I read Dr. Mullis book, about five years ago, and I liked his writing style, and I’m clearly impressed with his discoveries of the polymerase chain reaction. That however does not make him an authority on astrology. And arguments from authority are suspect in any case. Even Stephen Hawking has been wrong at times–that is the beauty of science. Scientists constantly reevaluate their own theories and opinions, and know to avoid making conclusions outside of their area of expertise. Scientists are the first ones to look for corroboration, and to be skeptical of their own claims. Plenty of scientists also make the mistake Mullis made, when they speculate on philosophy and the nature of reality. Francis Collins, also a pioneer in the field of human genetics, recently went on record in his new book The Language of God, claiming positive proof of the existence of God. This is nonsense. Scientists are human beings, and they are subject to the same foibles as the rest of us. They have no corner on epistemology. They have merely been trained in the techniques of observation, theory, experiment, and proof. Sometimes their hubris and subjective feelings lead them to forget their training. This happened also with Dr. Mullis, when he claimed to have seen a "glowing raccoon." He knew it was not possible, but yet he chose to follow his subjectivity rather than his training. I fear, this has also happened with his penchant for astrology.
Next we can look at Gunter Sachs. Sachs set out to test the assumptions off astrologers by gathering a team of scientists and statisticians which, over two years, analyzed the lives of nearly one million men and women. "In every case, there were significant results, way beyond what is explicable through mere coincidence." he is quoted as saying by the Daily Mail newspaper on November 6th, 1997. To facilitate the research he set up the "Institute for the Empirical and Mathematical Examination of the Possible Truth of Astrology in Relation to Human Behavior". Then, using established statistical techniques and with help from the official statistics office in Switzerland (where the authorities have recorded the date and hour of birth of every citizen since 1875 his team gathered statistics on every aspect of human life.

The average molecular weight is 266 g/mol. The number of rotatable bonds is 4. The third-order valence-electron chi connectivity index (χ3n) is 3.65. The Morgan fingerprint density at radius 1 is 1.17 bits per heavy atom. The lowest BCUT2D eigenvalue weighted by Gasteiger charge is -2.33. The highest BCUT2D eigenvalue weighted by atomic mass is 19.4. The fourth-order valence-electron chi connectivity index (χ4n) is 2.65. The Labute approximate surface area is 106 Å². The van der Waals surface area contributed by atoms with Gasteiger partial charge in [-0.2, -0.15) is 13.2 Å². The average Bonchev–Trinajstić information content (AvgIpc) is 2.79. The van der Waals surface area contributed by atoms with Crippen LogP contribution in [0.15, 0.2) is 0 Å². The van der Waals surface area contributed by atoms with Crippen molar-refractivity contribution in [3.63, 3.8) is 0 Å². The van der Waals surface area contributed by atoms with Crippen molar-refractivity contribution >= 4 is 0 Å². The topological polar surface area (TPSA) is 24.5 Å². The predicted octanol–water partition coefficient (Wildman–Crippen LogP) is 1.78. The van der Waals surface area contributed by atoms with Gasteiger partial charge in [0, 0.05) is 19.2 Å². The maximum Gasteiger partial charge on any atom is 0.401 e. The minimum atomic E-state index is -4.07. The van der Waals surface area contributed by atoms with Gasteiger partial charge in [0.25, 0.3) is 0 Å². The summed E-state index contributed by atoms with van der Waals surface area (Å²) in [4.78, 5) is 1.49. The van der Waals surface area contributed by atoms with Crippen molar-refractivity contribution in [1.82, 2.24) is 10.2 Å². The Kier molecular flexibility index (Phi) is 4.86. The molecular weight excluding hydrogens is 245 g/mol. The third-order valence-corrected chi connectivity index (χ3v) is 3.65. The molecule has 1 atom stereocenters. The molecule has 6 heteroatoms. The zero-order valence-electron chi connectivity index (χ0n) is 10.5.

Nice skimming from the Wikipedia article on Gunter Sachs! But again, we are short on specific evidence. I looked at the same article, and many people question Sachs’ statistical methods, and other studies have shown quite the opposite.
Michel Gauquelin was a French psychologist and statistician who, along with his first wife Françoise Schneider-Gauquelin conducted very important statistical research on astrology from the beginning of the 1950s to the present day. Up to his death, he tried first and foremost to show the inanity of astrology, in reaction to his father, who was an enthusiastic defender of the practice. Although he always remained highly critical of astrology in general, his attitude towards its existence changed as his studies progressed in the study of the diurnal cycle, which is related to the astrological houses. "Subsequent results only confirmed and amplified my initial discovery about the physicians. On the whole, it emerged that there was an increasingly solid statistical link between the time of birth of great men and their occupational success. … Having collected over 20,000 dates of birth of professional celebrities from various European countries and from the United States, I had to draw the unavoidable conclusion that the position of the planets at birth is linked to one’s destiny. What a challenge to the rational mind!" (Neo-Astrology, 1991)